Originally Posted by DaeguDuke View Post
I think that Sturgeon is keen on one. Brexit means she can hope to win over Remain voters, plus it will mean a significant proportion of EU citizens vote for independence. My guess is that the SNP are just watching another Tory government slow down the economy and flail during the Brexit talks, which gives people reason to vote Yes.

Either Sturgeon is happy with the status quo, in which case getting Holyrood to vote for another vote was reckless, or we'll see the rhetoric step up. My guess is that the SNP are concentrating on the council and now general elections, and that they're just happily waiting for England to vote in a Tory landslide.
Well Sturgeon wouldn't get to set the referendum rules, if it was done under general election rules then E.U. citizens don't get a vote, similar to the Brexit referendum. Secondly, there is evidence as many leave voters have switched to No as remain voters have switched to Yes. Additionally there is also research, polling etc that shows Scotland is more eurosceptic than people assume. Personally, I think "we must be members of the single market" is far from emotive enough to inspire independence, especially as the polls have shown no surge for yes and we're now ten months on from the Brexit referendum.

There are many in the upper echelons of the SNP that believe perpetual Tory rule at WM is far more emotive than the E.U. could ever be in inspiring voters to vote Yes. I think May is going to do the 2021 strategy, where she will allow a referendum during the 2021 parliament, meaning the SNP and the Greens need to achieve a pro-independence majority again, which is possible but the SNP would have been in power for 15 years then and the burden of government normally begins to eat at a party's support by then.
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Old April 24th, 2017, 01:30 PM   #14767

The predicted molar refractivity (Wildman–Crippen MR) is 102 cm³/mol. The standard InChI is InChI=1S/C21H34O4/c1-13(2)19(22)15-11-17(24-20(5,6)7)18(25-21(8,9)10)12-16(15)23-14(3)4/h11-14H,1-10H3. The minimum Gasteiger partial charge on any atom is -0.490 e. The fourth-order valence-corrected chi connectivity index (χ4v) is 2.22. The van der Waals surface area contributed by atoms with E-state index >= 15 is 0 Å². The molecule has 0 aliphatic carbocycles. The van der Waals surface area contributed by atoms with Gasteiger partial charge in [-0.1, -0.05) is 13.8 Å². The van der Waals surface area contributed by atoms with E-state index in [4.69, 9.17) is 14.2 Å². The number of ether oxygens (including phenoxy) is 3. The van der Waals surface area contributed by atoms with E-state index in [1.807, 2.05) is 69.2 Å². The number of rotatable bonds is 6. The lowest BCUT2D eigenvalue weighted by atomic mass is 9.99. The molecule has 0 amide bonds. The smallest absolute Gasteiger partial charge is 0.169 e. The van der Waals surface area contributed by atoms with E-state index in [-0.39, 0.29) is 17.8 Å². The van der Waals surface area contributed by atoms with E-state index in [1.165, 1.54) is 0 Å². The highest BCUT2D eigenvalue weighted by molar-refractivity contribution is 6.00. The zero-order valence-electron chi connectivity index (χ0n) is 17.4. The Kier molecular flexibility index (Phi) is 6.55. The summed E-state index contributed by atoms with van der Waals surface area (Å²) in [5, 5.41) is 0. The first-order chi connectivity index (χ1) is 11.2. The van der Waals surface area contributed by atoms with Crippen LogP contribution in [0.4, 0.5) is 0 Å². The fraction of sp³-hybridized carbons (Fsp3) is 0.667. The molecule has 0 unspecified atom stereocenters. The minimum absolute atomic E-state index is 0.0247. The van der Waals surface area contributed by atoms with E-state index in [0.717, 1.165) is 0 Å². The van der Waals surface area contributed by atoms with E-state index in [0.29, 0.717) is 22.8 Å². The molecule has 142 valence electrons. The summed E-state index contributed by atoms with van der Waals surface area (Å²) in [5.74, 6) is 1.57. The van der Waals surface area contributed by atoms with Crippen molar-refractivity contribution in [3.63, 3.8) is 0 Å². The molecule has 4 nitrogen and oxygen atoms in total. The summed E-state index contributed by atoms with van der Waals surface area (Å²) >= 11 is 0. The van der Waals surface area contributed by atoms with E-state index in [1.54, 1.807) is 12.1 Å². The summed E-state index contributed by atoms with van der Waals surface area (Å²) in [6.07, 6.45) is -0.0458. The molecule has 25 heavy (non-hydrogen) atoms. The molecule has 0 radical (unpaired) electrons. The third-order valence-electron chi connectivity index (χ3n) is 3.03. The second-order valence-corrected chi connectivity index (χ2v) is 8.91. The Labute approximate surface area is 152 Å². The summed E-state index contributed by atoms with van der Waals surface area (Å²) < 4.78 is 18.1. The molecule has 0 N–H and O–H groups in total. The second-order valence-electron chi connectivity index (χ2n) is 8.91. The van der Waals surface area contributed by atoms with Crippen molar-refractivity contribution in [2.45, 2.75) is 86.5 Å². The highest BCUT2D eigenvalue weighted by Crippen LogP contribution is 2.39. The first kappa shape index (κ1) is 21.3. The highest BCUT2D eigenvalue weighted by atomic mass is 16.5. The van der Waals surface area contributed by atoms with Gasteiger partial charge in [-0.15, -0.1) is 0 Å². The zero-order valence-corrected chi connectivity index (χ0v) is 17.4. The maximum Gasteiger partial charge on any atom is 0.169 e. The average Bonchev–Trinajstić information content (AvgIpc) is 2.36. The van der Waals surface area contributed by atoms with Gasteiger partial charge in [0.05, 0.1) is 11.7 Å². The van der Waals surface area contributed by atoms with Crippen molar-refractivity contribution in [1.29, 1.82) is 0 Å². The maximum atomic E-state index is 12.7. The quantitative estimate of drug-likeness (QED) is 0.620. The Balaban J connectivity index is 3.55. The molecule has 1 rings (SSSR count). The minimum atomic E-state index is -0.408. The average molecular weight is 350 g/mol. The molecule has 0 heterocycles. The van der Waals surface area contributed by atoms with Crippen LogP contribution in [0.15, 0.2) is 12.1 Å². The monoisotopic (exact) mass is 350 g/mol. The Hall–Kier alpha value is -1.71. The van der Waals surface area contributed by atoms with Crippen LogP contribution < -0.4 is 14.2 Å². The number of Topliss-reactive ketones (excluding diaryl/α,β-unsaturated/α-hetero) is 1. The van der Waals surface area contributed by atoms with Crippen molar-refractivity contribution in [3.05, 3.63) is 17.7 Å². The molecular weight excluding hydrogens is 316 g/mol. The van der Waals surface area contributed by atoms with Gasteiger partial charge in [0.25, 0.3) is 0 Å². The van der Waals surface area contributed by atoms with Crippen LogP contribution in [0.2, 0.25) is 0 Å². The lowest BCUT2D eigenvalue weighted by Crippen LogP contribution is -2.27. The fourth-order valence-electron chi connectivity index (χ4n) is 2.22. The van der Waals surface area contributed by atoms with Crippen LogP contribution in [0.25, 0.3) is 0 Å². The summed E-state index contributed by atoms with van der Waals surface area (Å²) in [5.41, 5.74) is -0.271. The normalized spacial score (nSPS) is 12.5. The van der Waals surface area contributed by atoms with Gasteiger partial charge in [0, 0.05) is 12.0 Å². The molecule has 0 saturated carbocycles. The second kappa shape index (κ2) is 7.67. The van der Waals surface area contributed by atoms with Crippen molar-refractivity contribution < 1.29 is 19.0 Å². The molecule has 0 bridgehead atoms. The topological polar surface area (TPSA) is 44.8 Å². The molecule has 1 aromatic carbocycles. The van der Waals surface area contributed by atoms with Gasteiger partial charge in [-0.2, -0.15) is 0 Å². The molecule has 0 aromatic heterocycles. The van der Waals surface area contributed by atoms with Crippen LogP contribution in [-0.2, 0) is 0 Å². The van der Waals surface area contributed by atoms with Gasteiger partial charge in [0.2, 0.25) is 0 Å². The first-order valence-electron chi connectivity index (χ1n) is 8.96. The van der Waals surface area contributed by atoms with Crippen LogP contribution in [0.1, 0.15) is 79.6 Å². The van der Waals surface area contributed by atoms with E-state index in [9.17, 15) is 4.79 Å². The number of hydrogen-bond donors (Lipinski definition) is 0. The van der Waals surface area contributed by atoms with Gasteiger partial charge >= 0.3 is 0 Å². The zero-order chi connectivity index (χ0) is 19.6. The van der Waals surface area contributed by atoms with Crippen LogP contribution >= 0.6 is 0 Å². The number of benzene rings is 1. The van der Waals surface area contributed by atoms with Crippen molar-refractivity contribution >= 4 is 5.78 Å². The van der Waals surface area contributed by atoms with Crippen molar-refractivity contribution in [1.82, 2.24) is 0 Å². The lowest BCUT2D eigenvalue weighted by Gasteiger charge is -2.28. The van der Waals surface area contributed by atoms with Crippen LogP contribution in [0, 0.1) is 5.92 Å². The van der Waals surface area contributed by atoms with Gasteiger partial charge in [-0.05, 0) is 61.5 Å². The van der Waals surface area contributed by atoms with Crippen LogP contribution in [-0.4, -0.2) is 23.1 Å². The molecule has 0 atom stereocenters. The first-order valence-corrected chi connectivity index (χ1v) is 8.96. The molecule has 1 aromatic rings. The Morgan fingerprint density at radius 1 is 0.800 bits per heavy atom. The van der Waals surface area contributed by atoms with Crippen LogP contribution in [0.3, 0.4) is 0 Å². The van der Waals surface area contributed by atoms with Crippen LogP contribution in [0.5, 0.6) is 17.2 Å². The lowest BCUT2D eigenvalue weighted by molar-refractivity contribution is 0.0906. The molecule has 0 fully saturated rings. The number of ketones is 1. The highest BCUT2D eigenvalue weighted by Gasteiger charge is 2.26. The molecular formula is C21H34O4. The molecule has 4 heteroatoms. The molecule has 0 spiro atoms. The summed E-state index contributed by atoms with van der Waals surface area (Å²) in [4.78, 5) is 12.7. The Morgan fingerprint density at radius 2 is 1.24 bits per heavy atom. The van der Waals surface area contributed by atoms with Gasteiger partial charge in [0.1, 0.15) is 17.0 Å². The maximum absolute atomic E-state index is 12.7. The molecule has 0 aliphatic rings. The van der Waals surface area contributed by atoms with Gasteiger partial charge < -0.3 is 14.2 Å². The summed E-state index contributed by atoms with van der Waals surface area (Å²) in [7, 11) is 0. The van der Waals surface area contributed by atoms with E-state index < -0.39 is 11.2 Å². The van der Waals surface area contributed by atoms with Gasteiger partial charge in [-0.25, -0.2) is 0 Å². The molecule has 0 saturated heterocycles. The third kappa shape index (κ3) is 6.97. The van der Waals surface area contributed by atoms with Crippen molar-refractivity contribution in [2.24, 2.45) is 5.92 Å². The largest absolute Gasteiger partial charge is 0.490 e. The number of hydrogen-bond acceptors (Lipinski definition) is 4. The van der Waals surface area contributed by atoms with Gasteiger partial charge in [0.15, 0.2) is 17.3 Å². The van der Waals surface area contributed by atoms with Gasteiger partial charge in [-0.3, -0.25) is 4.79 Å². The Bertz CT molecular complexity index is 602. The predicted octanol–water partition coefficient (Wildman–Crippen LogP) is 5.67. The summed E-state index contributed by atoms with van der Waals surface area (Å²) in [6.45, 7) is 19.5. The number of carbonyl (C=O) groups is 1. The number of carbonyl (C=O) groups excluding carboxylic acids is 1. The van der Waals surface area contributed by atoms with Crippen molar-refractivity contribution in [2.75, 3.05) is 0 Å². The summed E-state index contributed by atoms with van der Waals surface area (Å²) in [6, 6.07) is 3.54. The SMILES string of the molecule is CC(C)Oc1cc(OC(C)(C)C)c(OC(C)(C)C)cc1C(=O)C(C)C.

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Originally Posted by Crunchy_Kipper View Post
Well Sturgeon wouldn't get to set the referendum rules
EU citizens were allowed to vote last time, if there is another referendum vote before Brexit I can't imagine May being able to force a different voters roll.

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Secondly, there is evidence as many leave voters have switched to No as remain voters have switched to Yes.
1m voted Leave, 1.7m voted Remain. I'd bet a handsome sum that a lot of the Leave voters were already No voters, and a big chunk will be turning out to vote Tory in May and June. Throw in the EU citizens and Remain would have likely won by nearly a million votes, which is where the SNP will concentrate.

Quote:
Additionally there is also research, polling etc that shows Scotland is more eurosceptic than people assume.
Quote:
I think May is going to do the 2021 strategy, where she will allow a referendum during the 2021 parliament, meaning the SNP and the Greens need to achieve a pro-independence majority again
I think that the SNP's best chances are 2019, or a decade on from there. On the face of it I would be very surprised if any party managed such a long period of uninterrupted popularity.

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the SNP would have been in power for 15 years then and the burden of government normally begins to eat at a party's support by then.
Which is the same argument that people said before the last GE, and the two Holyrood elections before that. I've been reading articles about their imminent collapse in support for a good decade now, and yet it looks like the SNP will have a (Scottish) Westminster majority until 2022.